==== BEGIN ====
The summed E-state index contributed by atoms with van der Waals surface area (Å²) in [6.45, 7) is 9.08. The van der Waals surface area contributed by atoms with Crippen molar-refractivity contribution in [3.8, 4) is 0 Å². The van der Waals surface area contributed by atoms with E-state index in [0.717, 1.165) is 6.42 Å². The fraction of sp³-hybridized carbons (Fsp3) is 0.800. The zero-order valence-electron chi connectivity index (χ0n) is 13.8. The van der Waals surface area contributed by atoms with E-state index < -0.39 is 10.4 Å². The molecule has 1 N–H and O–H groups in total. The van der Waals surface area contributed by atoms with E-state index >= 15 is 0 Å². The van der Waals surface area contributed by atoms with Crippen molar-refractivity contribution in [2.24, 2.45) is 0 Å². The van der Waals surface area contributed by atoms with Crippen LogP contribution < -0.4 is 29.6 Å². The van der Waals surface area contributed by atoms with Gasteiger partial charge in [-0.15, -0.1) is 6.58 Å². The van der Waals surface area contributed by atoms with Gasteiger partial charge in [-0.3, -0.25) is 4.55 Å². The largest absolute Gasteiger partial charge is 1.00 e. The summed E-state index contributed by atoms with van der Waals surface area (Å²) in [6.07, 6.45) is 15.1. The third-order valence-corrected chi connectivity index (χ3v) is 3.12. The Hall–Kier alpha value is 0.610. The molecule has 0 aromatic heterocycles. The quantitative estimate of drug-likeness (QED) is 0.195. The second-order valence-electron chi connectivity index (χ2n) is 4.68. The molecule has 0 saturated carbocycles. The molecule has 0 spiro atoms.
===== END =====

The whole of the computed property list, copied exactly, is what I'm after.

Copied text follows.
The summed E-state index contributed by atoms with van der Waals surface area (Å²) in [6.45, 7) is 9.08. The van der Waals surface area contributed by atoms with Crippen molar-refractivity contribution in [3.8, 4) is 0 Å². The van der Waals surface area contributed by atoms with E-state index in [0.717, 1.165) is 6.42 Å². The fraction of sp³-hybridized carbons (Fsp3) is 0.800. The zero-order valence-electron chi connectivity index (χ0n) is 13.8. The van der Waals surface area contributed by atoms with E-state index < -0.39 is 10.4 Å². The molecule has 1 N–H and O–H groups in total. The van der Waals surface area contributed by atoms with E-state index >= 15 is 0 Å². The van der Waals surface area contributed by atoms with Crippen molar-refractivity contribution in [2.24, 2.45) is 0 Å². The van der Waals surface area contributed by atoms with Crippen LogP contribution < -0.4 is 29.6 Å². The van der Waals surface area contributed by atoms with Gasteiger partial charge in [-0.15, -0.1) is 6.58 Å². The van der Waals surface area contributed by atoms with Gasteiger partial charge in [-0.3, -0.25) is 4.55 Å². The largest absolute Gasteiger partial charge is 1.00 e. The summed E-state index contributed by atoms with van der Waals surface area (Å²) in [6.07, 6.45) is 15.1. The third-order valence-corrected chi connectivity index (χ3v) is 3.12. The Hall–Kier alpha value is 0.610. The molecule has 0 aromatic heterocycles. The quantitative estimate of drug-likeness (QED) is 0.195. The second-order valence-electron chi connectivity index (χ2n) is 4.68. The molecule has 0 saturated carbocycles. The molecule has 0 spiro atoms.